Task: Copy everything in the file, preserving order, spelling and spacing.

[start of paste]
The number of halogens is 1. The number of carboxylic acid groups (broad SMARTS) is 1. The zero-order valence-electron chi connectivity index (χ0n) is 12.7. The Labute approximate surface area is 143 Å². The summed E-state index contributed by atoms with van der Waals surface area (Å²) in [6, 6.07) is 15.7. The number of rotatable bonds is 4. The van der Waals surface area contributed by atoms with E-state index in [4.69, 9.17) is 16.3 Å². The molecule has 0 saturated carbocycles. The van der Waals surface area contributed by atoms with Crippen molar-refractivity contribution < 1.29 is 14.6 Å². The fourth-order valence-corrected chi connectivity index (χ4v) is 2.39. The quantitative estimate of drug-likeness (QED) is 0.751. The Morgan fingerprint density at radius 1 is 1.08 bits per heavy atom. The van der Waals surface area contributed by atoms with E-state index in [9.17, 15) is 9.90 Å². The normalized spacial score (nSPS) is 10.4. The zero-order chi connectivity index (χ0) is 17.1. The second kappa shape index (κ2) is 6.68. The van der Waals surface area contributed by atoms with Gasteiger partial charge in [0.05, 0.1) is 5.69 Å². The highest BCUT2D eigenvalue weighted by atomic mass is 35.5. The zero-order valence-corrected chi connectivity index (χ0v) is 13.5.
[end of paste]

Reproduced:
The number of halogens is 1. The number of carboxylic acid groups (broad SMARTS) is 1. The zero-order valence-electron chi connectivity index (χ0n) is 12.7. The Labute approximate surface area is 143 Å². The summed E-state index contributed by atoms with van der Waals surface area (Å²) in [6, 6.07) is 15.7. The number of rotatable bonds is 4. The van der Waals surface area contributed by atoms with E-state index in [4.69, 9.17) is 16.3 Å². The molecule has 0 saturated carbocycles. The van der Waals surface area contributed by atoms with Crippen molar-refractivity contribution < 1.29 is 14.6 Å². The fourth-order valence-corrected chi connectivity index (χ4v) is 2.39. The quantitative estimate of drug-likeness (QED) is 0.751. The Morgan fingerprint density at radius 1 is 1.08 bits per heavy atom. The van der Waals surface area contributed by atoms with E-state index in [9.17, 15) is 9.90 Å². The normalized spacial score (nSPS) is 10.4. The zero-order chi connectivity index (χ0) is 17.1. The second kappa shape index (κ2) is 6.68. The van der Waals surface area contributed by atoms with Gasteiger partial charge in [0.05, 0.1) is 5.69 Å². The highest BCUT2D eigenvalue weighted by atomic mass is 35.5. The zero-order valence-corrected chi connectivity index (χ0v) is 13.5.